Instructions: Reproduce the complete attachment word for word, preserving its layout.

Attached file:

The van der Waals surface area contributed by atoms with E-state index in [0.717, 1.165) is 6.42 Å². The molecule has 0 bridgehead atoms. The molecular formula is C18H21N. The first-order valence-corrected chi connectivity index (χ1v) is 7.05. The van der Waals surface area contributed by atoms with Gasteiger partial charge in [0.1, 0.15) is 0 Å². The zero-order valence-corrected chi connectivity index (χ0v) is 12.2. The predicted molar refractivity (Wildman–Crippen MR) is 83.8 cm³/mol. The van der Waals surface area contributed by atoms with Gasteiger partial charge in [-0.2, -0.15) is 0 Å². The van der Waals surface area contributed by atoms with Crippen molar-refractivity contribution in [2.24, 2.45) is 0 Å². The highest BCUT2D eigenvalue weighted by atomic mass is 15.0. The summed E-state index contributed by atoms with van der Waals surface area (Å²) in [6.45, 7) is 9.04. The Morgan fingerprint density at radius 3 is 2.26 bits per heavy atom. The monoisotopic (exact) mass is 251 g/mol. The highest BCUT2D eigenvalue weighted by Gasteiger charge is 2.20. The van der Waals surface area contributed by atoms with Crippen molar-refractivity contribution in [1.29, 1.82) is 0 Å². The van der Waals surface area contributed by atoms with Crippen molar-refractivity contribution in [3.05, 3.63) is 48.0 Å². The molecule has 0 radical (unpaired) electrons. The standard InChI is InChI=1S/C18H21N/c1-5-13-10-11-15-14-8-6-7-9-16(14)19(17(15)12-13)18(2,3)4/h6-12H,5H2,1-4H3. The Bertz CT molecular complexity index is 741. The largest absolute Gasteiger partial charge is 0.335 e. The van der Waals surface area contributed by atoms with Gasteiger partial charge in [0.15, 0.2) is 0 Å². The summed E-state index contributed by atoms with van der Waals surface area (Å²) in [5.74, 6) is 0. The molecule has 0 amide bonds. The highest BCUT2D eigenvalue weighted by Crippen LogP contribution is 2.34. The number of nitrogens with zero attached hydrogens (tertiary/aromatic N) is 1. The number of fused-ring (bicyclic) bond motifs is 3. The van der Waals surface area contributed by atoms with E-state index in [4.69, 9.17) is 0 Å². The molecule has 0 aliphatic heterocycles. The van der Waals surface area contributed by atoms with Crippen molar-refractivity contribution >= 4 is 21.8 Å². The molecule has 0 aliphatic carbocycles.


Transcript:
The van der Waals surface area contributed by atoms with E-state index in [0.717, 1.165) is 6.42 Å². The molecule has 0 bridgehead atoms. The molecular formula is C18H21N. The first-order valence-corrected chi connectivity index (χ1v) is 7.05. The van der Waals surface area contributed by atoms with Gasteiger partial charge in [0.1, 0.15) is 0 Å². The zero-order valence-corrected chi connectivity index (χ0v) is 12.2. The predicted molar refractivity (Wildman–Crippen MR) is 83.8 cm³/mol. The van der Waals surface area contributed by atoms with Gasteiger partial charge in [-0.2, -0.15) is 0 Å². The van der Waals surface area contributed by atoms with Crippen molar-refractivity contribution in [2.24, 2.45) is 0 Å². The highest BCUT2D eigenvalue weighted by atomic mass is 15.0. The summed E-state index contributed by atoms with van der Waals surface area (Å²) in [6.45, 7) is 9.04. The Morgan fingerprint density at radius 3 is 2.26 bits per heavy atom. The monoisotopic (exact) mass is 251 g/mol. The highest BCUT2D eigenvalue weighted by Gasteiger charge is 2.20. The van der Waals surface area contributed by atoms with Crippen molar-refractivity contribution in [1.29, 1.82) is 0 Å². The van der Waals surface area contributed by atoms with Crippen molar-refractivity contribution in [3.05, 3.63) is 48.0 Å². The molecule has 0 radical (unpaired) electrons. The standard InChI is InChI=1S/C18H21N/c1-5-13-10-11-15-14-8-6-7-9-16(14)19(17(15)12-13)18(2,3)4/h6-12H,5H2,1-4H3. The Bertz CT molecular complexity index is 741. The largest absolute Gasteiger partial charge is 0.335 e. The van der Waals surface area contributed by atoms with Gasteiger partial charge in [0.15, 0.2) is 0 Å². The summed E-state index contributed by atoms with van der Waals surface area (Å²) in [5.74, 6) is 0. The molecule has 0 amide bonds. The highest BCUT2D eigenvalue weighted by Crippen LogP contribution is 2.34. The number of nitrogens with zero attached hydrogens (tertiary/aromatic N) is 1. The number of fused-ring (bicyclic) bond motifs is 3. The van der Waals surface area contributed by atoms with E-state index in [4.69, 9.17) is 0 Å². The molecule has 0 aliphatic heterocycles. The van der Waals surface area contributed by atoms with Crippen molar-refractivity contribution >= 4 is 21.8 Å². The molecule has 0 aliphatic carbocycles.